Tim Benz: Steelers have revamped views of defense before
It seems like just yesterday.
Until you realize it was 25 years ago, and we are all getting really old if we can remember it clearly.
But back in the early 90s, the Steelers pioneered the movement of signing and drafting players as outside linebackers in their 3-4 defensive scheme who were previously ends in a 4-3 scheme.
Kevin Greene was one in free agency. Jason Gildon and Joey Porter were two in the draft.
Largely, the job is the same. The title of the occupation is just different. As a 4-3 end or a 3-4 outside linebacker you go get the other team's quarterback.
So is what the Steelers are doing now with their safety-stocked defense really all that different?
Because it feels like it is being met with skepticism, though the premise is the same. Does it matter if a player is called a linebacker or a safety if he performs the same duties regardless of the label on the back of the football card?
If the guy is about 6-foot-1 and weighs somewhere between 210 and 230 pounds, does it matter if the letter "S" appears next to his name instead of "ILB"?
Either way, he's patrolling the middle of the field, covering ground laterally and dropping, running, hitting and tackling running backs in support. He's covering all forms of eligible receivers on intermediate routes, coming up the middle on an occasional blitz and, hopefully, intercepting a pass from time to time.
That's probably a gross oversimplification. However, it's also overcomplicating matters to draw up a defense where players can't bleed over between positions.
It is funny that for years there's been a vocal crowd who wanted to move Ryan Shazier to safety, but grabbing safeties in Terrell Edmunds, Marcus Allen and Morgan Burnett and converting them to virtual inside linebackers is being viewed by many as a massive difference?
After all, this is a fan base — at least that rapidly greying segment I alluded to earlier — that can remember converting Carnell Lake from linebacker to safety and, eventually, cornerback.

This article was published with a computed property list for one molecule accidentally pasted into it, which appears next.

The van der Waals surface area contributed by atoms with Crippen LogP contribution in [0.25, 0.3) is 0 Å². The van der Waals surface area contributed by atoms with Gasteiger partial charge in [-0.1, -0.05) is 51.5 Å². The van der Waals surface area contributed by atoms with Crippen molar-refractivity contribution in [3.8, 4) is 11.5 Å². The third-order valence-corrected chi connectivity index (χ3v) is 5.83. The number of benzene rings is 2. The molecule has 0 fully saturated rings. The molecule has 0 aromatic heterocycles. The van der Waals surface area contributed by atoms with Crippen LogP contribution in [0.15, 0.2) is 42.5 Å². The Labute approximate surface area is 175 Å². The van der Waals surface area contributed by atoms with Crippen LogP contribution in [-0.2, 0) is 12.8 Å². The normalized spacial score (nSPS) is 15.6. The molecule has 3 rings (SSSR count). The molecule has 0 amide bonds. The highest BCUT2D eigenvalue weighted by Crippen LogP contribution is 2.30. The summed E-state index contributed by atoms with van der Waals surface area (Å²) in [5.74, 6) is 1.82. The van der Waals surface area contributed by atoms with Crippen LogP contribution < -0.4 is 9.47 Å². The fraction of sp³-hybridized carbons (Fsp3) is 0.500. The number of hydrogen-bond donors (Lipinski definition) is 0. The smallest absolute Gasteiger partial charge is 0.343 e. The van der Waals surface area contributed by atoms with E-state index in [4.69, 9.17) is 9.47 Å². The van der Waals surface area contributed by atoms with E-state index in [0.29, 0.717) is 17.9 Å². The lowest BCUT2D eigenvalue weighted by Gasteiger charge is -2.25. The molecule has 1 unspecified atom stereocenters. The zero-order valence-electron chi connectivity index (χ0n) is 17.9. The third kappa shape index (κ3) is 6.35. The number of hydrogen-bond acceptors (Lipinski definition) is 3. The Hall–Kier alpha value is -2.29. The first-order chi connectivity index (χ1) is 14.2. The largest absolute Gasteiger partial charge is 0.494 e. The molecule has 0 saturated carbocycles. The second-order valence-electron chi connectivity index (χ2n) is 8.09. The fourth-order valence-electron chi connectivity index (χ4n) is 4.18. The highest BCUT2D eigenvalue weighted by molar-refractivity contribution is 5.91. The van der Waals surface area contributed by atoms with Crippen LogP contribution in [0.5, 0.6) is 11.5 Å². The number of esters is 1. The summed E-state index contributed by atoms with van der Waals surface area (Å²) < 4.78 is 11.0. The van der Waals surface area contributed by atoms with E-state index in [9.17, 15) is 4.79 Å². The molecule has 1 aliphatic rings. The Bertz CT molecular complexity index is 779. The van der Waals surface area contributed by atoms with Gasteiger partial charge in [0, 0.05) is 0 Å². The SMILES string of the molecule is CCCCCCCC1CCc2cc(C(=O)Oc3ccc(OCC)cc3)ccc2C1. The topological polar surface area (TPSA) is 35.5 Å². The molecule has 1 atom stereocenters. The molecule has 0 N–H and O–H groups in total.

So are the Steelers breaking the mold again with this view of procuring and deploying personnel in the middle of their defense as opposed to how they did it so skillfully on the edge in the mid-90s?
"We're not ready to write a story in that regard," coach Mike Tomlin said at rookie minicamp this weekend. "We're just trying to strengthen ourselves for the fights that lie ahead in '18."
Well no offense, Mike, but I do have a story to write which is what I am doing right now. So bear with me.
Because this story is the most important angle to the Steelers in 2018. Basically, can the Steelers scheme themselves into a better defensive position than where they finished last year?
They lost a cornerstone inside linebacker in Shazier because of injury. The free agent market didn't yield a suitable replacement at appropriate dollars. Their attempts to trade up in the draft to get a talented inside linebacker were thwarted.
So deploying a defense with often times three or four "safeties" on the field seems to be their next best option.
"They definitely gave me an idea of that," said Edmunds of his pre-draft discussions with the Steelers.
"We feel like we got some young people that are capable of helping us," Tomlin said.
The coach got his first look at some of those players and where he can place them this weekend at the rookie minicamp. Burnett and Sean Davis weren't on hand. But Edmunds and Allen were, and Tomlin dotted them all over the place.
Edmunds said he played both safety roles, including some deep center-field responsibilities. He also mentioned playing "a few little linebacker positions," but no corner. On Friday, Allen said he played free safety, which is something he feels capable of doing after his time at Penn State.
"I played to the boundary. I played in the post. I played everywhere," Allen said.
A potential drawback from so many players learning so many positions at once is confusion and miscommunication. Yet, during the first weekend, Tomlin actually saw that as a strong point of Edmunds and Allen.
"I like what I'm hearing from them prior to the snap," said Tomlin. "I like to hear a lot of pre-snap chatter. Both guys are providing that."
Edmunds said he and Allen "went back and forth" making the calls.
As Tomlin said earlier, he's not willing to write the story yet about this new defensive approach. He doesn't need to. It was already written by this team in the early 90s with how it cultivated its outside linebacker talent.
Now let's just see if this story's ending is as good.
Tim Benz is a Tribune-Review staff writer. Reach him at firstname.lastname@example.org or via Twitter @TimBenzPGH.